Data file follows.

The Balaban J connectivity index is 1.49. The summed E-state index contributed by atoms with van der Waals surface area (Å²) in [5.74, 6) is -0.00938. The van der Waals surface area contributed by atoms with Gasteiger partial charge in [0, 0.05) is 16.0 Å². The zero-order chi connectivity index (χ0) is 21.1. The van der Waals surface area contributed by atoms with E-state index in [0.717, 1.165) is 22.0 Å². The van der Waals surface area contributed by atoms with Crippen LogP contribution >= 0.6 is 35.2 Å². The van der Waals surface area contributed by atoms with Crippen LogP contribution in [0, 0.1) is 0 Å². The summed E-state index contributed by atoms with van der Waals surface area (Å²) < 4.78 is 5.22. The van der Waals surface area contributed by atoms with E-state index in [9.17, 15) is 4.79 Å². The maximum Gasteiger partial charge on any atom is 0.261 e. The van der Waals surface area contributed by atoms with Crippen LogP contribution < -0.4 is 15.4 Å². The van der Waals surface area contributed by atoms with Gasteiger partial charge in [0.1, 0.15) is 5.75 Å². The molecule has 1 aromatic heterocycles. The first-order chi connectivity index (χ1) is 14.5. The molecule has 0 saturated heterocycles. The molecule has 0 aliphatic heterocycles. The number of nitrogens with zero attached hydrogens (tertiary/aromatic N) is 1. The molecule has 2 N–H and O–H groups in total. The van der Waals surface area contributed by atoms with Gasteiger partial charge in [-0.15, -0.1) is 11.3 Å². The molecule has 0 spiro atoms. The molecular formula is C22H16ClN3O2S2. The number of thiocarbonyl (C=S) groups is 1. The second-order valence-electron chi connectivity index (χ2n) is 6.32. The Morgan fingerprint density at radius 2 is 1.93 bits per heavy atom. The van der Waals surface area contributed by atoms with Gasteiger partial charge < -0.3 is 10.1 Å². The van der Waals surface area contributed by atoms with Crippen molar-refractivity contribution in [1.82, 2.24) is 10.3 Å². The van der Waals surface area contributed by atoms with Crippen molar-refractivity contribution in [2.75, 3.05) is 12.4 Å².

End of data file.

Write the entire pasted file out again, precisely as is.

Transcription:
The Balaban J connectivity index is 1.49. The summed E-state index contributed by atoms with van der Waals surface area (Å²) in [5.74, 6) is -0.00938. The van der Waals surface area contributed by atoms with Gasteiger partial charge in [0, 0.05) is 16.0 Å². The zero-order chi connectivity index (χ0) is 21.1. The van der Waals surface area contributed by atoms with E-state index in [0.717, 1.165) is 22.0 Å². The van der Waals surface area contributed by atoms with Crippen LogP contribution >= 0.6 is 35.2 Å². The van der Waals surface area contributed by atoms with Crippen LogP contribution in [0, 0.1) is 0 Å². The summed E-state index contributed by atoms with van der Waals surface area (Å²) < 4.78 is 5.22. The van der Waals surface area contributed by atoms with E-state index in [9.17, 15) is 4.79 Å². The maximum Gasteiger partial charge on any atom is 0.261 e. The van der Waals surface area contributed by atoms with Crippen LogP contribution < -0.4 is 15.4 Å². The van der Waals surface area contributed by atoms with Gasteiger partial charge in [0.1, 0.15) is 5.75 Å². The molecule has 1 aromatic heterocycles. The first-order chi connectivity index (χ1) is 14.5. The molecule has 0 saturated heterocycles. The molecule has 0 aliphatic heterocycles. The number of nitrogens with zero attached hydrogens (tertiary/aromatic N) is 1. The molecule has 2 N–H and O–H groups in total. The van der Waals surface area contributed by atoms with Gasteiger partial charge in [-0.15, -0.1) is 11.3 Å². The molecule has 0 spiro atoms. The molecular formula is C22H16ClN3O2S2. The number of thiocarbonyl (C=S) groups is 1. The second-order valence-electron chi connectivity index (χ2n) is 6.32. The Morgan fingerprint density at radius 2 is 1.93 bits per heavy atom. The van der Waals surface area contributed by atoms with Gasteiger partial charge < -0.3 is 10.1 Å². The van der Waals surface area contributed by atoms with Crippen molar-refractivity contribution in [1.82, 2.24) is 10.3 Å². The van der Waals surface area contributed by atoms with Crippen molar-refractivity contribution in [2.75, 3.05) is 12.4 Å².